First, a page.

Shared treatment decision making in a cancer setting requires a patient's understanding of the potential benefits and risks of each treatment option. Graphical display of risk information is one approach to improving understanding. Little is known about how patients engage with infographics in the context of health education materials and whether interactions vary with health literacy levels. We conducted an observational study, using an eye tracker device, of how men with newly diagnosed localized prostate cancer visually engaged with an on-screen infographic depicting risk information in the Personal Patient Profile-Prostate. Health literacy was measured with the Short Assessment of Health Literacy-English. Gaze patterns on an exemplar screens containing infographics about survival were analyzed and explored with respect to sociodemographic and health literacy data. Acceptability of Personal Patient Profile-Prostate was measured with the Acceptability E-scale. Twenty-six English-speaking men participated, and eye tracking data were collected for 12 men on the exemplar page of risk information that we analyzed. We found preliminary evidence of visual scanning and of participants with lower literacy focusing sooner on infographics versus text. Acceptability for Personal Patient Profile-Prostate was high. These findings suggest that infographics may be of higher relative value to participants with low health literacy. Eye trackers may provide valuable information on how people visually engage with infographics and may inform development of health education materials, although care must be taken to minimize data loss.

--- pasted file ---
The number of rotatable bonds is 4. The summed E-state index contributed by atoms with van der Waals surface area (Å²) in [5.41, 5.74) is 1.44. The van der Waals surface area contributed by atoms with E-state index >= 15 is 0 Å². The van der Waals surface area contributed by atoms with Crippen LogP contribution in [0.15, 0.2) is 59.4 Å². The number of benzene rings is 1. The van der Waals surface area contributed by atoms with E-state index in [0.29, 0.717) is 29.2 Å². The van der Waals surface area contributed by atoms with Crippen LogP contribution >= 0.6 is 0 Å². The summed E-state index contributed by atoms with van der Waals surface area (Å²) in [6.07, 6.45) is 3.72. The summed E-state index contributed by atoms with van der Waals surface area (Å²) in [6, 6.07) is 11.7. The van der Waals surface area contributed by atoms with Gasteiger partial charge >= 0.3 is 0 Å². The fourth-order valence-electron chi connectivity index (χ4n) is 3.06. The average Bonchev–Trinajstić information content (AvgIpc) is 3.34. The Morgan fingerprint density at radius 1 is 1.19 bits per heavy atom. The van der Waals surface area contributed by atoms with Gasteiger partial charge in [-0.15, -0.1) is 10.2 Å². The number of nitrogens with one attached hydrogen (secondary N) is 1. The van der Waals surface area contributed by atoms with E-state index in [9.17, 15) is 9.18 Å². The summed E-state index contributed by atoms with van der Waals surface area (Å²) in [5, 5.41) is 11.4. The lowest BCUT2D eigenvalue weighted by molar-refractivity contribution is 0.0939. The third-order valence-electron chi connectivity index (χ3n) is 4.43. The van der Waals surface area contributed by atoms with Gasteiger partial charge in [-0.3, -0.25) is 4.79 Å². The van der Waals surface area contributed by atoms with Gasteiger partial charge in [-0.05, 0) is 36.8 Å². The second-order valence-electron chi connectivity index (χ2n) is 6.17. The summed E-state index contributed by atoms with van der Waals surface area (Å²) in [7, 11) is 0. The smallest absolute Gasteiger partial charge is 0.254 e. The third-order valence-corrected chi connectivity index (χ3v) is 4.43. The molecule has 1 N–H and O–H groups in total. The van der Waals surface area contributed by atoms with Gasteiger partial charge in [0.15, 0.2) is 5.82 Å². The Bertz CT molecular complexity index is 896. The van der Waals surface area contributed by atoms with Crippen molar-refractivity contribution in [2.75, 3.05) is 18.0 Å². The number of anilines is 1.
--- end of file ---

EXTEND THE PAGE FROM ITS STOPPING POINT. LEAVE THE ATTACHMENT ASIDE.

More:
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Computers, informatics, nursing : CIN. 2016 Apr 14 [Epub ahead of print]
Seth Wolpin, Barbara Halpenny, Erica Sorrentino, Mark Stewart, Justin McReynolds, Ivan Cvitkovic, Peter Chang, Donna Berry
Author Affiliations: Biobehavioral Nursing and Health Systems, University of Washington, Seattle (Dr Wolpin, Mr Stewart, Mr McReynolds, Mr Cvitkovic, and Dr Berry); The Phyllis F. Cantor Center, Dana-Farber Cancer Institute, Boston, Massachusetts (Mss Halpenny and Sorrentino and Dr Berry), and Division of Urology, Beth Israel Deaconess Medical Center, Boston, Massachusetts (Mr Chang).